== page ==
Interview: Khamis bin Saif Al Jabri
How are economic diversification initiatives working to underpin the growth of strategic sectors?
KHAMIS BIN SAIF AL JABRI: The national programme for economic diversification, Tanwea’a, is a continuation of the previous government’s National Programme for Enhancing Economic Diversification, or Tanfeedh, launched in 2016. Formed as part of the ninth five-year plan and consistent with Oman Vision 2040, the programme aimed to ensure that both the public and private sectors participated in diversification efforts. To lessen the country’s dependence on the oil industry, efforts have been focused on five sectors – including agriculture and fisheries, logistics and transport, energy and mining, and tourism – as viable alternative revenue sources.
During the 10th five-year plan, Tanwea’a aims to develop economic clusters and enhance their interconnectivity to maximise added value and identify leading sectors to drive economic growth. The programme’s main criterion for economic diversification is that more than 90% of GDP growth comes from non-oil industries.
Groundwork for subsequent stages is now the main focus. This involves improving government machinery, establishing governance frameworks, removing bottlenecks, bolstering performance, developing essential capacities, managing change and launching a national safety net. We see diversification as a process that covers sectors, jobs, exports, imports and regional growth. In addition to providing improved economic stability, we view it as a critical component of national security.
To what extent is the increased pace of digitalisation affecting the local economy, and what steps are being taken to further encourage innovation?
AL JABRI: Developments in digitalisation during the Covid-19 pandemic were most notable in the education sector, which relied heavily on e-platforms as schools, universities and system management migrated online. Additionally, a fast and integrated platform known as Ijtimaati was developed locally for small and medium-sized enterprises (SMEs) and adopted by boards of directors to create and administer meetings. The platform contains the necessary features for planning meetings, conferencing and presenting papers, as well as for voting, decision making and assigning tasks. The pandemic also prompted large businesses to rely on online meeting tools and virtual attendance.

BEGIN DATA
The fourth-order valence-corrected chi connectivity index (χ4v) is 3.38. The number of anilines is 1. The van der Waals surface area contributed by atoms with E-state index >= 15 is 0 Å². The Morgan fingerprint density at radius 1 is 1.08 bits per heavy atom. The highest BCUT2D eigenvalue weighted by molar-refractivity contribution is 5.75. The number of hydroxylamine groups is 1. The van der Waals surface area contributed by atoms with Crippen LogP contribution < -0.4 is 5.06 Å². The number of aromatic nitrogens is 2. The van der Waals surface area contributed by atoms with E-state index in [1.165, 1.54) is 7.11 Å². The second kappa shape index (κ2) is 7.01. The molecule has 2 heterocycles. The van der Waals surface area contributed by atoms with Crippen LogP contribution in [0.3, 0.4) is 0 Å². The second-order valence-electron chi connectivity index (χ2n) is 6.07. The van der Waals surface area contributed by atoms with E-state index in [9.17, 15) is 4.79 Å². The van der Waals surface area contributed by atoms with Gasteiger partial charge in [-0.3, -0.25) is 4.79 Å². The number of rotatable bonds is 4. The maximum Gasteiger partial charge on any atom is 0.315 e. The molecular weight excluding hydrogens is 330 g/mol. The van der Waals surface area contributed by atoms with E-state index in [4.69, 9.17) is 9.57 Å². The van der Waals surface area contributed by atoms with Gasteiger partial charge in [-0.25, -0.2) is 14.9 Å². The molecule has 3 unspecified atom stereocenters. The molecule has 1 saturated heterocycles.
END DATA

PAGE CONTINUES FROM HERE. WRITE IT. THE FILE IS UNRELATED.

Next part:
Elsewhere, Omantel developed a chatbot to assist in answering to Covid-19-related concerns from the general public using artificial intelligence.
The government has encouraged acceleration in the digitalisation of most public services. The country is developing an e-government transformation plan to achieve better efficiency, transparency and productivity in the public sector, enhancing the welfare of citizens in the face of accelerating digital change, as well as fostering a sense of security and trust between government and society. To this end, the National Programme for Digital Transformation recognises the integral role of the private sector in facilitating digital transformation.
What is the role of SMEs in national economic development plans, and in what ways is private-public cooperation being strengthened?
AL JABRI: Entrepreneurs are the driving force behind economic growth, and the government is committed to generating employment by bolstering local businesses. We view this strategy as a viable model for promoting regional growth. Moreover, the tender board supports local SMEs by giving priority to local products and materials, offering up to a 10% price differential over identical imported products and materials.
Vision 2040 aspires to increase the role of SMEs by tying them to in-country value activities and ensuring that each national programme contributes to their enhancement. The government is also actively supporting SMEs by providing incentives, improving legal and insolvency procedures, providing access to public tenders, and upgrading skills and innovation capacity.